CAPE ELIZABETH — An online survey suggests parents and students generally support the School Board’s substance abuse policy, although whether it should address behavior outside of school remains a divisive issue.
The School Board presented the results of the anonymous survey, which was conducted on the town’s website earlier this month, to a small group of parents, students, faculty and administrators in a workshop Tuesday evening in the high school library.
“It’s an opportunity for the policy committee and the board as a whole to hear from a cross-section of community members,” said Superintendent Meredith Nadeau, who led the workshop. “Their thoughts and feelings about the policy, what was working and what wasn’t.
“We conducted a survey this year and that’s great, but it’s important for people to dive in to those survey results and think about it and share their voices,” she said.
The School Board is reviewing its substance abuse policy as part of an audit of all school policies that began last year. The substance abuse policy, which was last updated in 2009, will be on the agenda at the board’s policy committee meeting on Monday, Oct. 28, at 7:30 a.m. at Town Hall.
The 10-question survey, which also offered users the option to contribute open-ended comments, received more than 400 responses, including 148 from people who identified themselves as high school students and 258 from people who identified themselves as parents of current students.
The survey did not distinguish between how different user groups answered the various questions, making the data more difficult to interpret.
Sixty-seven percent of respondents agreed somewhat or strongly that the annual mandatory meetings with coaches to review the major provisions of the policy are helpful. Eight-five percent agreed somewhat or strongly that it’s important for both parent and child to sign the rules acknowledgement form, a requirement for all students participating in extracurricular activities.
A majority of respondents supported the policy’s disciplinary consequences and counseling requirements for violations. Sixty-five percent of respondents agreed somewhat or strongly that the self-reporting option, which enables students or their parents to confess to violations in exchange for reduced consequences and support, is reasonable and appropriate.
The survey’s most divisive question sought response to this prompt: “The policy should be limited to addressing behavior that occurs only on school grounds or at school functions and activities.”
Forty-seven percent agreed somewhat or strongly, while 49 percent disagreed somewhat or strongly. The rest of the respondents selected “Don’t know.”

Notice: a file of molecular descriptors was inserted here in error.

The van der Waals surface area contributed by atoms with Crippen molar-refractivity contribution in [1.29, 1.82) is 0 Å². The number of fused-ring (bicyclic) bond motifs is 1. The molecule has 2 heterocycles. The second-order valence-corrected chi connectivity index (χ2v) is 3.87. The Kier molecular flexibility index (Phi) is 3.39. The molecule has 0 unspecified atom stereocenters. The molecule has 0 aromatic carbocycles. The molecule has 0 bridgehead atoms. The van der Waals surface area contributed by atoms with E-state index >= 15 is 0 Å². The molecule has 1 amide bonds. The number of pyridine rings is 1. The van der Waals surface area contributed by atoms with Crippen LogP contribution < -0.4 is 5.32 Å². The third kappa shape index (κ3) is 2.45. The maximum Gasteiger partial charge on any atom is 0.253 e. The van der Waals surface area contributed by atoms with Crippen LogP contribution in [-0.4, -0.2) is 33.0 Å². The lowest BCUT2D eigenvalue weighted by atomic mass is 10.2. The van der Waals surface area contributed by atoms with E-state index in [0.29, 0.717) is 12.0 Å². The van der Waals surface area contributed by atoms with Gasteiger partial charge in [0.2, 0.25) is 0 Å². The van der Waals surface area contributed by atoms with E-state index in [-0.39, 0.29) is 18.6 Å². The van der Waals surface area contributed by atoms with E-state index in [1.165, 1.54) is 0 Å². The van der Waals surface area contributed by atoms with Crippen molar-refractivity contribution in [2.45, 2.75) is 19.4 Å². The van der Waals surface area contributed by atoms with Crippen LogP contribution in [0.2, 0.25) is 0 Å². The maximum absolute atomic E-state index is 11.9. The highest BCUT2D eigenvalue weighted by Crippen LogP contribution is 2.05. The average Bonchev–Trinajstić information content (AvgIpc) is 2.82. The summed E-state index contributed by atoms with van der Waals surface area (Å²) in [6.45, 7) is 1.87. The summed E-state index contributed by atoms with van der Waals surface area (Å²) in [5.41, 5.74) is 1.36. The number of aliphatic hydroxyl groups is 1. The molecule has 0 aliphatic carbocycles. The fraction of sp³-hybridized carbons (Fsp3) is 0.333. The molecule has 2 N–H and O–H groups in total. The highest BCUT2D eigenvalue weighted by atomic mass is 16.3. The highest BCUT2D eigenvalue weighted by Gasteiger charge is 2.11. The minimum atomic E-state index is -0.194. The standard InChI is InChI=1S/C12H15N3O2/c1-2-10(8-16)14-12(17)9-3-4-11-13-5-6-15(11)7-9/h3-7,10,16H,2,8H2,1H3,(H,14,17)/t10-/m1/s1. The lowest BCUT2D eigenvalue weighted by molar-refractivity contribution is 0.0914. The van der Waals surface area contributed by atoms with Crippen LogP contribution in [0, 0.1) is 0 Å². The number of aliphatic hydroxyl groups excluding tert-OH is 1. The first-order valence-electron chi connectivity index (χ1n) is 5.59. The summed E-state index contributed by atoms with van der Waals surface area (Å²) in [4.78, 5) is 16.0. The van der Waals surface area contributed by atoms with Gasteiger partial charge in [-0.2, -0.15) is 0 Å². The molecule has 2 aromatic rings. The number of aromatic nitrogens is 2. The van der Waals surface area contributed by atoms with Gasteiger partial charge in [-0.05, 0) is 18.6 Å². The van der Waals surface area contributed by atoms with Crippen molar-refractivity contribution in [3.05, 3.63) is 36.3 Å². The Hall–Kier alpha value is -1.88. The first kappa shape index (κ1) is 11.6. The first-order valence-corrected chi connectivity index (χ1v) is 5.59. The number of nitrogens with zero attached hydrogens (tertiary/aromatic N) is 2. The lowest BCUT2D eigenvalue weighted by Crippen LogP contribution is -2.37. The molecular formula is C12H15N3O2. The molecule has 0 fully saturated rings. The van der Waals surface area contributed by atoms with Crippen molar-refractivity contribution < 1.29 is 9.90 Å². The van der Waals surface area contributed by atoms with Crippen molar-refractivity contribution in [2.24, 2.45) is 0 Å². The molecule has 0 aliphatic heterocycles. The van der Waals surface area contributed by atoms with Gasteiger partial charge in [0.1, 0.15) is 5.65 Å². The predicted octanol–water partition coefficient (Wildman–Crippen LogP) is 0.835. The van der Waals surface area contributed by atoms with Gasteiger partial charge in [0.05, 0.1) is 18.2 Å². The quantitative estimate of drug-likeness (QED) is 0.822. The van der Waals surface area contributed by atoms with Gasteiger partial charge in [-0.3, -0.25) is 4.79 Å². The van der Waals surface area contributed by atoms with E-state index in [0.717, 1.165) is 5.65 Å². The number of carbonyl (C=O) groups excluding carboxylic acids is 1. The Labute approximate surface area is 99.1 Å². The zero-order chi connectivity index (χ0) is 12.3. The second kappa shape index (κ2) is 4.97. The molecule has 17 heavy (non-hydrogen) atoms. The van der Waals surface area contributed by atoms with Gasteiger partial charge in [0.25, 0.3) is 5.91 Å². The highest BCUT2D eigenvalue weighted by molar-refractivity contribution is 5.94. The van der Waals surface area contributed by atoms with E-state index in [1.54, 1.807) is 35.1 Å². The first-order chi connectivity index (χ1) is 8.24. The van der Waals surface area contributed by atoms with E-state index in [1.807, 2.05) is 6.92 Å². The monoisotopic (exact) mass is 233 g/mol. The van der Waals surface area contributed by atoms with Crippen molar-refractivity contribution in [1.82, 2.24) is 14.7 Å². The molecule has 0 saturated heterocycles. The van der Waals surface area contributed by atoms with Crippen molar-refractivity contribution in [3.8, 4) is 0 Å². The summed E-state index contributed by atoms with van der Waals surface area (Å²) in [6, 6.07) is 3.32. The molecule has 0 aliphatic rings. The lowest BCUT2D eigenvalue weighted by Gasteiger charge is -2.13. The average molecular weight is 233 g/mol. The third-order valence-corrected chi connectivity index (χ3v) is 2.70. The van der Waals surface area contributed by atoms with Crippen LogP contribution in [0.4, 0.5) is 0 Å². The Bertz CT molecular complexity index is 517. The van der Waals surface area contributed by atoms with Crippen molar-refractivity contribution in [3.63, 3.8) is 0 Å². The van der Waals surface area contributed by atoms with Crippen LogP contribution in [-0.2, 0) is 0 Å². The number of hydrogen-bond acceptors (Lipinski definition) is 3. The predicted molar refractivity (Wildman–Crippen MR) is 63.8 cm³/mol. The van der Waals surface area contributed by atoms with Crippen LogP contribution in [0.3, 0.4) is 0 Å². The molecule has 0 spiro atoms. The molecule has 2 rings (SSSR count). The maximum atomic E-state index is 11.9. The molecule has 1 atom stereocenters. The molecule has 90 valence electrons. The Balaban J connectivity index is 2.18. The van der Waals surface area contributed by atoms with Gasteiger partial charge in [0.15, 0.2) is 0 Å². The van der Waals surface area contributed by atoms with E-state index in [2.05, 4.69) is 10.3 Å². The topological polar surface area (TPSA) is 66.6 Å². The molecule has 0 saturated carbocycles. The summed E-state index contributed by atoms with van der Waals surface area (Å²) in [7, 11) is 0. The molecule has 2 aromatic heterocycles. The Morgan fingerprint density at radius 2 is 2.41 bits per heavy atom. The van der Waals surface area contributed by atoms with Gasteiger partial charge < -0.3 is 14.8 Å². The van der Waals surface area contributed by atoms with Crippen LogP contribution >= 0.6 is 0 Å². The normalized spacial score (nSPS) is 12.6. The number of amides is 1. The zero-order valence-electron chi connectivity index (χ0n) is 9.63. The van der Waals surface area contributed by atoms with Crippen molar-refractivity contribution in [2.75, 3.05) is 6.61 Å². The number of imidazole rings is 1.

“Give me a break, we all did it in high school and it’s part of growing up, like it or not,” one survey responder commented. “Nothing has changed in the mind of an 18-year-old. … I believe the school has no right to know what my child does out of school.”
Another survey comment said “The school does its best to provide a deterrent, but falls short because of the parents who sign the form but turn a blind eye to their kid’s behavior.”
At Tuesday’s workshop, attendees split into small groups to share reactions to the survey results.
Concern over the consistency and fairness of policy enforcement was a persistent theme, as was skepticism about self-reporting. Parents hesitate to report their kids for a variety of reasons, including social pressure, and students may only self-report if they know they’re about to get caught, attendees said.
Some at the workshop were confused by the fact that off-campus violations only hold consequences for students involved in extracurricular activities, especially athletics.
High school boys soccer coach Ben Raymond said there are more violations in March – when there are no athletics – because there are fewer consequences.
Throughout the evening, only vague allusions were made to a marijuana cookie-selling scandal that resulted in the arrest of three high school students last December, though it was referenced directly in numerous survey comments.
Nadeau closed the workshop by making a list of topics for the policy committee to consider, including:
• Creation of separate surveys for parents and students.
• The wisdom of automatic and absolute punishments.
• And whether it’s appropriate for the school to refer students to the police, as the policy currently dictates.
Sierra Bates, a School Board representative from the high school’s junior class, said she took a lot away from the workshop.
“We’re not very familiar with (the policy),” she said, speaking for her fellow students. “So I learned a lot about it and the board’s perspective.
“We have to sign it, but to be honest, nobody reads it.”